25 Apr 2015

Apopo staff monitor a member of the CMAC demining platoon as he trains with a mine detection rat.(MDR). CMAC demining unit 4 headquarters, Siem Reap Province, Cambodia.

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Mine Detecting Rats 13
Siem Reap, Cambodia
By George Nickels
25 Apr 2015

The Cambodia Mine/UXO Victim Information System reported at least 64,314 landmine and unexploded ordnance casualties from 1979 to the end of 2013. Of these, 19,684 people were killed and 44,630 injured. Oddar Meanchey Province, Cambodia.

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Mine Detecting Rats 14
Siem Reap, Cambodia
By George Nickels
25 Apr 2015

A land owner signs paperwork supplied by CMAC allowing him to safely reclaim his estate after they successfully cleared the area of all forms of explosives and remnants of war. Oddar Meanchey Province, Cambodia.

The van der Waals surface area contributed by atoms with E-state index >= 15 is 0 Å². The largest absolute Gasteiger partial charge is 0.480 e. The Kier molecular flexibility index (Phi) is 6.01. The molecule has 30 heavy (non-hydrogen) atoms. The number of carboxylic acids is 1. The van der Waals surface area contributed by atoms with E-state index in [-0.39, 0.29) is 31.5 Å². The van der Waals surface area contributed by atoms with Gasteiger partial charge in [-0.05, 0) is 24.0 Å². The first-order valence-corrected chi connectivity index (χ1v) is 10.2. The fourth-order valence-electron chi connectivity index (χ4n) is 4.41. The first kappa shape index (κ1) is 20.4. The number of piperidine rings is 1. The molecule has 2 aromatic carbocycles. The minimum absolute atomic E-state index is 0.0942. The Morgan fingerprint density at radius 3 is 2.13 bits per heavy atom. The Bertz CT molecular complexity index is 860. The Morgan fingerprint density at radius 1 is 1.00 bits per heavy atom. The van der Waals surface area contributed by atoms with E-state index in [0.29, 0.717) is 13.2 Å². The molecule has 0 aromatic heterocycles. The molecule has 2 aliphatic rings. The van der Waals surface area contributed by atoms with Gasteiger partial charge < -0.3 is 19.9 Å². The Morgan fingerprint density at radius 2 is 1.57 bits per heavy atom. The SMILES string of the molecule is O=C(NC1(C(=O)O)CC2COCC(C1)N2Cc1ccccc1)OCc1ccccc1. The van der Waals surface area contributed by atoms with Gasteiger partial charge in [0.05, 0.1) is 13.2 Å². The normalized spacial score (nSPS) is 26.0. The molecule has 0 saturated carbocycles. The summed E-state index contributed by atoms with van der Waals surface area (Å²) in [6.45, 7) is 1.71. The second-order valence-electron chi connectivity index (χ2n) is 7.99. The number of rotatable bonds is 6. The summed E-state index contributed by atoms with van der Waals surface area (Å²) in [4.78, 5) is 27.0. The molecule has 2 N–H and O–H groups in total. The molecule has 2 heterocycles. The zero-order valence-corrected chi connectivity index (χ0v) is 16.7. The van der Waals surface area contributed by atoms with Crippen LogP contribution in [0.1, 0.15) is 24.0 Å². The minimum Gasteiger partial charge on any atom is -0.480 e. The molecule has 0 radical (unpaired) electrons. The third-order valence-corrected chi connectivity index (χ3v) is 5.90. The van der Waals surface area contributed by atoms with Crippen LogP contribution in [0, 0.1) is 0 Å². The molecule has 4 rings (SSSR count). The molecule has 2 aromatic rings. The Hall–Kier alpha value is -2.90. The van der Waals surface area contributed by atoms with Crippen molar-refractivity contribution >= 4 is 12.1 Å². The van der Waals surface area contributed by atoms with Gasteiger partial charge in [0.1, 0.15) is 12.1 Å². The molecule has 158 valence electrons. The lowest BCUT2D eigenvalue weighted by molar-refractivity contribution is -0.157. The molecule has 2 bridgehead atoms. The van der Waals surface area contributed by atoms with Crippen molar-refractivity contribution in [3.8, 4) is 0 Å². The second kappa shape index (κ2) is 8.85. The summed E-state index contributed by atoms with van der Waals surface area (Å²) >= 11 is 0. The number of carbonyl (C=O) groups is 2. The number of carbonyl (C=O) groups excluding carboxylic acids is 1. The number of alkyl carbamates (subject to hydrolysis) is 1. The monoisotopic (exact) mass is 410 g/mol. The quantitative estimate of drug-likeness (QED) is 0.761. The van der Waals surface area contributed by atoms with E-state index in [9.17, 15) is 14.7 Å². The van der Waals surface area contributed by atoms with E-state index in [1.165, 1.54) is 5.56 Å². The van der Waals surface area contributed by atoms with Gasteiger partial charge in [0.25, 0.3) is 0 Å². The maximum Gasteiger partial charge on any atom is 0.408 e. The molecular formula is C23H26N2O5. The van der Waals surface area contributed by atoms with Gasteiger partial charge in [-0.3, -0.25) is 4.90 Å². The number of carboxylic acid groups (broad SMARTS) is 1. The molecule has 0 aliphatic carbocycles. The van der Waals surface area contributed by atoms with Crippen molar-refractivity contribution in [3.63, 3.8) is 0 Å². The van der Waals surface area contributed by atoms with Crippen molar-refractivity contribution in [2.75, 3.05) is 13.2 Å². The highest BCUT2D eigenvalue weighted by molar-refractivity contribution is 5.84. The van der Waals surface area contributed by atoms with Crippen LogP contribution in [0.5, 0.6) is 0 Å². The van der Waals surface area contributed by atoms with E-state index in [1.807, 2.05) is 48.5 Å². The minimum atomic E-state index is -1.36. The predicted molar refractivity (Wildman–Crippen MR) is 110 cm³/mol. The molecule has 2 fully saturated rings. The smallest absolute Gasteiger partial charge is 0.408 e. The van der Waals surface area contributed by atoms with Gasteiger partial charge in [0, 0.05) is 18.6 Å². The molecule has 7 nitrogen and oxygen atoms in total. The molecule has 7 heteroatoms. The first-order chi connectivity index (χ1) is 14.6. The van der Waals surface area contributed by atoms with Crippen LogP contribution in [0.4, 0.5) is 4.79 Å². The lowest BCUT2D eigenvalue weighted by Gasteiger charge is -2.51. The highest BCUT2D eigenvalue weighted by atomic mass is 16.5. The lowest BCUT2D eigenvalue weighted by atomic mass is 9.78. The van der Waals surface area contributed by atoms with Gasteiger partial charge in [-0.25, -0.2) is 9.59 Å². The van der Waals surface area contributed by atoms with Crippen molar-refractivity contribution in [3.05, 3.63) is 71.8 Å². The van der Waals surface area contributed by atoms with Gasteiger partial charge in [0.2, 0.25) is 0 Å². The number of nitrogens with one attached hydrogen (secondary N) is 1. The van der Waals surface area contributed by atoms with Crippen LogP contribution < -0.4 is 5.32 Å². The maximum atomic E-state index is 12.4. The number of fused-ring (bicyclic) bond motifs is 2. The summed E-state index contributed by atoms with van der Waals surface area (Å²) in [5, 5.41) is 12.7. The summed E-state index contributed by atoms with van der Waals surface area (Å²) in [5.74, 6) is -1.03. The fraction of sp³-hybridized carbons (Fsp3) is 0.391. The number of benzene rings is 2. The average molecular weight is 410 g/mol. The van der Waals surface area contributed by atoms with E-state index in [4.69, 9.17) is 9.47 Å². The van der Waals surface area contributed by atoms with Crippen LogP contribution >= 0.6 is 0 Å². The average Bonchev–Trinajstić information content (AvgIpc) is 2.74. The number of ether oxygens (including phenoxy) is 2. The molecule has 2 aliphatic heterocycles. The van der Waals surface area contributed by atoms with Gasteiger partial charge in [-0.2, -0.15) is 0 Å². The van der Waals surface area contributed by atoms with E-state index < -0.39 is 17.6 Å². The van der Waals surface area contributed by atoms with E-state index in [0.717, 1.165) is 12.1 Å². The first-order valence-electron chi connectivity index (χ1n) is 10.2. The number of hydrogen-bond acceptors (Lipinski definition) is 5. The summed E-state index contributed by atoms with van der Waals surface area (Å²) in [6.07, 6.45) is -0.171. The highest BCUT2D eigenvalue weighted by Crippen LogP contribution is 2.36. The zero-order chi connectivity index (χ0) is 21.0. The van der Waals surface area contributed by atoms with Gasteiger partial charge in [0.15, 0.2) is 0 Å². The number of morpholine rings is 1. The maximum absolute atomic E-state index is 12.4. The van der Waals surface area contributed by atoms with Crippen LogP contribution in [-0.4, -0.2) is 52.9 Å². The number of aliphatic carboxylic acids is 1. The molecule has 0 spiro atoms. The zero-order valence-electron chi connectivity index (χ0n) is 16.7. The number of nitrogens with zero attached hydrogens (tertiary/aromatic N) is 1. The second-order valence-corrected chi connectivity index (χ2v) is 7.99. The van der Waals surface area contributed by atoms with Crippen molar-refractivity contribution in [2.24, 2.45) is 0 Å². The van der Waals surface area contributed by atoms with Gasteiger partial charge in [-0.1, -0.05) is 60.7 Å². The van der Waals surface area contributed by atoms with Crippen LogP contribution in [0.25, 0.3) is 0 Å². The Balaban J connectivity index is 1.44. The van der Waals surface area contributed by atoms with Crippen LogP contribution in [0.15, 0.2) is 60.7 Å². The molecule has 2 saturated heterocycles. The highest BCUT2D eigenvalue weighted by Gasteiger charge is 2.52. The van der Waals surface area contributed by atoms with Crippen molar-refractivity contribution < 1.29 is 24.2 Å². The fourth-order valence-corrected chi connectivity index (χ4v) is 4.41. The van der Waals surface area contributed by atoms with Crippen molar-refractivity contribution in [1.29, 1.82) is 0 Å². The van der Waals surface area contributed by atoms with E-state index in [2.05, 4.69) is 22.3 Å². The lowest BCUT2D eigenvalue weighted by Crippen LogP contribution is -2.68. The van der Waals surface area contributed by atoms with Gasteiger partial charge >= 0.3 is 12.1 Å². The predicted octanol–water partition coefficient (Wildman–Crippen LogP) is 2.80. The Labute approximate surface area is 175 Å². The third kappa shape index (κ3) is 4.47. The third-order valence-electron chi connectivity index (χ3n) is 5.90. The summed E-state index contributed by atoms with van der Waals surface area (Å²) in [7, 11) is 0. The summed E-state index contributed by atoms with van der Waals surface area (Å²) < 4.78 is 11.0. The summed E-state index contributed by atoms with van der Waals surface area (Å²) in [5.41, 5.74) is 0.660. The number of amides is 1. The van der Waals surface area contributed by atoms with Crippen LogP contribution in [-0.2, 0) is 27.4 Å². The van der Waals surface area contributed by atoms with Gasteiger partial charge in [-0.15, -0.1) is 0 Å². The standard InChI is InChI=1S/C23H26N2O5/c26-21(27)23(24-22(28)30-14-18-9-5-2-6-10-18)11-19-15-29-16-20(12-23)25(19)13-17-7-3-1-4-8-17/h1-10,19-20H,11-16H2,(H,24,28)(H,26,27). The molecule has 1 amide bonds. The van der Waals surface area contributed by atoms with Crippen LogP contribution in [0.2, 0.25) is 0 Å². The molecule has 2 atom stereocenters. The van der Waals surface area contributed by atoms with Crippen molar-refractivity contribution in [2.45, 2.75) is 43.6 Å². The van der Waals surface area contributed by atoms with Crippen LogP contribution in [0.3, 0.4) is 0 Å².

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Mine Detecting Rats 15
Siem Reap, Cambodia
By George Nickels
25 Apr 2015

A land owner walks on his land for the first time since the K5 plan began on the 19th July 1984. In practice the K5 fence / belt consisted of a roughly 700 kilometre long, 500 metre wide stretch of land along the border with Thailand, where anti tank and antipersonnel mines were planted to a density of about 3,000 mines per kilometre of frontage. Moments before he signed paperwork supplied by CMAC allowing him to safely reclaim his estate after they successfully cleared the area of all forms of explosives and remnants of war. Oddar Meanchey Province, Cambodia.

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Mine Detecting Rats 16
Siem Reap, Cambodia
By George Nickels
25 Apr 2015

A fragmentation pit in the CMAC camp on a remote mine field in northeastern Cambodia. Oddar Meanchey Province, Cambodia.